That might all be about to change with the series of acquisitions that Spotify has made over the past few years, in plays to control the production, distribution, content and the payment aspects of podcasts in order to become the dominant force in the industry.
The thing about podcasts is that, due to their low production cost, they are incredibly easy to make, but it is also hard to make money. Because of this, many podcasters monetize their podcasts through advertisements. However, due to the fact that podcasts aren’t concentrated in any particular service, it’s hard for podcasters to track the engagement of their ads to make more money. Now, Spotify is trying to make their platform more appealing to podcasters by addressing this issue through their recent acquisition of Megaphone, a podcast hosting company that also inserts and sells dynamic ads for podcasts, allowing Spotify to have much more control over what ads are present in shows and for which users while using data to determine that certain ads should be inserted for certain users. Now Spotify will have much more information on users’ listening habits along with their names, age and other relevant info, giving podcasters a lot more information about who is listening to their podcasts. This will entice podcasters to change their hosting network to Spotify in order to access all of this ad tech.
This all sounds great for podcasters, but it’s only one of the many steps Spotify has been taking to make it the only home for podcasts. Spotify has also recently acquired Anchor, the so-called “easiest way to make podcasts,” which is an app that gives podcasters easy tools to create podcasts straight from their phone. Anchor podcasts now account for 70 percent of Spotify’s total podcast catalog, or around 1.3 million out of over 1.9 million shows, creating a cascade of exclusive small podcasts that can satisfy every kind of listener. But Spotify isn’t only dominating small podcasts. Over the past few years, Spotify has been acquiring podcast networks to produce high-quality content for the streaming monolith, including Gimlet Media, a narrative podcast network, Parcast, a crime and mystery network and the Ringer, one of the premiere sports and entertainment networks, which all command large audiences. That, along with exclusive contracts with celebrities like Michelle Obama and Kim Kardashian West, and exclusive access to perhaps the biggest podcaster in the world, Joe Rogan, has made Spotify the premiere destination for podcasts, threatening the free and open nature of the podcast market.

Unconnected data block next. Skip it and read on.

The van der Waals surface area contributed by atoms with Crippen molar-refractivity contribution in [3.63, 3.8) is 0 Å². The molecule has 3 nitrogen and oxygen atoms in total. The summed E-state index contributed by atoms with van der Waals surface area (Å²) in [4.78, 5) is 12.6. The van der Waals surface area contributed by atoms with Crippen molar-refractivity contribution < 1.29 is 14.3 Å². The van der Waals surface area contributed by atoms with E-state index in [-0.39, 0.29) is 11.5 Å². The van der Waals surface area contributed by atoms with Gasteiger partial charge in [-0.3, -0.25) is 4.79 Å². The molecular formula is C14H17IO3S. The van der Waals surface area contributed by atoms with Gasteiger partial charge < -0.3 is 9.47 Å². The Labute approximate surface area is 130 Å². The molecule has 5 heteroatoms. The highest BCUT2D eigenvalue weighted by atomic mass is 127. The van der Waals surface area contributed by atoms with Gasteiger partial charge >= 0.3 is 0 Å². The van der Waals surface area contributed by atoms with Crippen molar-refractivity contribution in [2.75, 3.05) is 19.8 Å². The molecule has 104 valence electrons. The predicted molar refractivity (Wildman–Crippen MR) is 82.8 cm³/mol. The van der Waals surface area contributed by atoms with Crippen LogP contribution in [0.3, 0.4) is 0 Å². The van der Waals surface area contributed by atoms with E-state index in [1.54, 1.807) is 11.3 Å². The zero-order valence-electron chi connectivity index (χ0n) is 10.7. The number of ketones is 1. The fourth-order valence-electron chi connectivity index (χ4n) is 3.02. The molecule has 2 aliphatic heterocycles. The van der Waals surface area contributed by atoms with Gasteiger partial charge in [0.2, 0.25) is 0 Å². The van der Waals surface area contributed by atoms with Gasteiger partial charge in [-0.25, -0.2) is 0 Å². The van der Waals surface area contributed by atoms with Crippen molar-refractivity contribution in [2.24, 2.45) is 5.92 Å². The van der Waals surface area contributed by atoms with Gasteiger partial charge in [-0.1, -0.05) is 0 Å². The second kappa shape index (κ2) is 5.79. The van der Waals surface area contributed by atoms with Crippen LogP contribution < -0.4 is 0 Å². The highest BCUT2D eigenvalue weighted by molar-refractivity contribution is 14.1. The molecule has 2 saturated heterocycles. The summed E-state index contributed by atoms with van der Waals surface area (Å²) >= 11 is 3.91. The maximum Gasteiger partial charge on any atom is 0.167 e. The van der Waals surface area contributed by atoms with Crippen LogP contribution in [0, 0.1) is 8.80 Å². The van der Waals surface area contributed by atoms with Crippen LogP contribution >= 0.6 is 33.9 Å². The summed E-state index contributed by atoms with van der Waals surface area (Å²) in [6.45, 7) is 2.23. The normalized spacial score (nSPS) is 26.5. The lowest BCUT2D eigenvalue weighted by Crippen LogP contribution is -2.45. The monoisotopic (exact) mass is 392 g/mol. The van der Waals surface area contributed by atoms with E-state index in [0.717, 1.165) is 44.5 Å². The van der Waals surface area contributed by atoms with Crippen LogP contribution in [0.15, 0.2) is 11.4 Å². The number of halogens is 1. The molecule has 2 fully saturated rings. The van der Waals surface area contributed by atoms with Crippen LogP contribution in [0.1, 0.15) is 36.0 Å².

While this may not mean much to most people, since it’ll mean that people switch to Spotify to listen to their favorite podcasts, there is something being lost in all this shuffle. It’s indicative of the monopolistic nature of our current digital landscape, with only a few major players able to compete, each of them grabbing tighter and tighter control of every market. The death of the free podcast will be the last dying breath of the internet that perhaps we have already lost. Isn’t it a pity?
For now, enjoy your 2020 Wrapped, but be wary of what companies control increasing parts of your life.